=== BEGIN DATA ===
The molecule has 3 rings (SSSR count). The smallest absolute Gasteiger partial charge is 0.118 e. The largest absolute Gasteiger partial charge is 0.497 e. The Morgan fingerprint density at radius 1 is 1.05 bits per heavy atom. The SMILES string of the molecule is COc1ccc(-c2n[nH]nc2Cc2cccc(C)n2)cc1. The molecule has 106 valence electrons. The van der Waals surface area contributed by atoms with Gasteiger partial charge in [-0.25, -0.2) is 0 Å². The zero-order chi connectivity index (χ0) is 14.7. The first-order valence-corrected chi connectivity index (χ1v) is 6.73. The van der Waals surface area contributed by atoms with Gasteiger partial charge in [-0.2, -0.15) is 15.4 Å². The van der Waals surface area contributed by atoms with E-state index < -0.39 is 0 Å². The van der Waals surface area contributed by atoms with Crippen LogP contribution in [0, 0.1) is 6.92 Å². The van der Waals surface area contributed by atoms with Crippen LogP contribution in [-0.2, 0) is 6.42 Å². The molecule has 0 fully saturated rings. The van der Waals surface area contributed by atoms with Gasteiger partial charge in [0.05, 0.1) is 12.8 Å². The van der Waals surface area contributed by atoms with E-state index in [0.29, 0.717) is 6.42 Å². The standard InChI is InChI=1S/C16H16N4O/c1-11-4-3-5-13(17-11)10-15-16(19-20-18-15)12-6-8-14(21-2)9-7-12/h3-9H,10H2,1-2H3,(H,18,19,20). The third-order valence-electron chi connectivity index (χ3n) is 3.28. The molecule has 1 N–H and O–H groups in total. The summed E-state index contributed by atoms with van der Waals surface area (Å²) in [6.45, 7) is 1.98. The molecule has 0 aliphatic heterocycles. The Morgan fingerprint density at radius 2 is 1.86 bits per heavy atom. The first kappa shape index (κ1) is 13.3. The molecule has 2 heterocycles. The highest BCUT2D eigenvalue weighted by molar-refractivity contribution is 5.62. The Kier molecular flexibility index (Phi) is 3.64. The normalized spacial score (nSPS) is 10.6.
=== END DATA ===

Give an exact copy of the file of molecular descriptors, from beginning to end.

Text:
The molecule has 3 rings (SSSR count). The smallest absolute Gasteiger partial charge is 0.118 e. The largest absolute Gasteiger partial charge is 0.497 e. The Morgan fingerprint density at radius 1 is 1.05 bits per heavy atom. The SMILES string of the molecule is COc1ccc(-c2n[nH]nc2Cc2cccc(C)n2)cc1. The molecule has 106 valence electrons. The van der Waals surface area contributed by atoms with Gasteiger partial charge in [-0.25, -0.2) is 0 Å². The zero-order chi connectivity index (χ0) is 14.7. The first-order valence-corrected chi connectivity index (χ1v) is 6.73. The van der Waals surface area contributed by atoms with Gasteiger partial charge in [-0.2, -0.15) is 15.4 Å². The van der Waals surface area contributed by atoms with E-state index < -0.39 is 0 Å². The van der Waals surface area contributed by atoms with Crippen LogP contribution in [0, 0.1) is 6.92 Å². The van der Waals surface area contributed by atoms with Crippen LogP contribution in [-0.2, 0) is 6.42 Å². The molecule has 0 fully saturated rings. The van der Waals surface area contributed by atoms with Gasteiger partial charge in [0.05, 0.1) is 12.8 Å². The van der Waals surface area contributed by atoms with E-state index in [0.29, 0.717) is 6.42 Å². The standard InChI is InChI=1S/C16H16N4O/c1-11-4-3-5-13(17-11)10-15-16(19-20-18-15)12-6-8-14(21-2)9-7-12/h3-9H,10H2,1-2H3,(H,18,19,20). The third-order valence-electron chi connectivity index (χ3n) is 3.28. The molecule has 1 N–H and O–H groups in total. The summed E-state index contributed by atoms with van der Waals surface area (Å²) in [6.45, 7) is 1.98. The molecule has 0 aliphatic heterocycles. The Morgan fingerprint density at radius 2 is 1.86 bits per heavy atom. The first kappa shape index (κ1) is 13.3. The molecule has 2 heterocycles. The highest BCUT2D eigenvalue weighted by molar-refractivity contribution is 5.62. The Kier molecular flexibility index (Phi) is 3.64. The normalized spacial score (nSPS) is 10.6.